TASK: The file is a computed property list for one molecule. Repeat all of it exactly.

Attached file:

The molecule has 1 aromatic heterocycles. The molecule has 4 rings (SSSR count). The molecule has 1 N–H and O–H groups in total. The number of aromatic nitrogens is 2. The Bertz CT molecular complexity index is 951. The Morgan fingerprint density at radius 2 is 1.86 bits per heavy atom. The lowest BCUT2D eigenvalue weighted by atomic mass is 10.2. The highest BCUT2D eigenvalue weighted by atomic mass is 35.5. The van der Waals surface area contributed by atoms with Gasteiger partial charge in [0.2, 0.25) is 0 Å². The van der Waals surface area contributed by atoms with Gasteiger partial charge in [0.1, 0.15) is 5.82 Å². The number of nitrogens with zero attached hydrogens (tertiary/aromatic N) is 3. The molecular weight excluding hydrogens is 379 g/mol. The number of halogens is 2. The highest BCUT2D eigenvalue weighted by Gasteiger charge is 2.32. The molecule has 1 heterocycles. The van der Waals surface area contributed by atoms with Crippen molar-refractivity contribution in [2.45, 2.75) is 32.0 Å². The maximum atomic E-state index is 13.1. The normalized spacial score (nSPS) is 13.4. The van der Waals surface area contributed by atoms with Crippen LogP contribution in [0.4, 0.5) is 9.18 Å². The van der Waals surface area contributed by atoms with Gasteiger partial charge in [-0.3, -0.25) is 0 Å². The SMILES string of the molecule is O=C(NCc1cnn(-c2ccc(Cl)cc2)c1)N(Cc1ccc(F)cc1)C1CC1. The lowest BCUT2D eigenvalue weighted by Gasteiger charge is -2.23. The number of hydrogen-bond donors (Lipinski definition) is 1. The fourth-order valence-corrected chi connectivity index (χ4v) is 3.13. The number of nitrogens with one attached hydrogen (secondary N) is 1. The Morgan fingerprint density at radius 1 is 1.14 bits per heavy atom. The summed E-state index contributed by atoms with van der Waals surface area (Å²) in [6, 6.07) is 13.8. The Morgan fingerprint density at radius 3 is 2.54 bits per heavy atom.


The molecule has 1 aromatic heterocycles. The molecule has 4 rings (SSSR count). The molecule has 1 N–H and O–H groups in total. The number of aromatic nitrogens is 2. The Bertz CT molecular complexity index is 951. The Morgan fingerprint density at radius 2 is 1.86 bits per heavy atom. The lowest BCUT2D eigenvalue weighted by atomic mass is 10.2. The highest BCUT2D eigenvalue weighted by atomic mass is 35.5. The van der Waals surface area contributed by atoms with Gasteiger partial charge in [0.2, 0.25) is 0 Å². The van der Waals surface area contributed by atoms with Gasteiger partial charge in [0.1, 0.15) is 5.82 Å². The number of nitrogens with zero attached hydrogens (tertiary/aromatic N) is 3. The molecular weight excluding hydrogens is 379 g/mol. The number of halogens is 2. The highest BCUT2D eigenvalue weighted by Gasteiger charge is 2.32. The molecule has 1 heterocycles. The van der Waals surface area contributed by atoms with Crippen molar-refractivity contribution in [2.45, 2.75) is 32.0 Å². The maximum atomic E-state index is 13.1. The normalized spacial score (nSPS) is 13.4. The van der Waals surface area contributed by atoms with Crippen LogP contribution in [0.4, 0.5) is 9.18 Å². The van der Waals surface area contributed by atoms with Gasteiger partial charge in [-0.3, -0.25) is 0 Å². The SMILES string of the molecule is O=C(NCc1cnn(-c2ccc(Cl)cc2)c1)N(Cc1ccc(F)cc1)C1CC1. The lowest BCUT2D eigenvalue weighted by Gasteiger charge is -2.23. The number of hydrogen-bond donors (Lipinski definition) is 1. The fourth-order valence-corrected chi connectivity index (χ4v) is 3.13. The number of nitrogens with one attached hydrogen (secondary N) is 1. The Morgan fingerprint density at radius 1 is 1.14 bits per heavy atom. The summed E-state index contributed by atoms with van der Waals surface area (Å²) in [6, 6.07) is 13.8. The Morgan fingerprint density at radius 3 is 2.54 bits per heavy atom.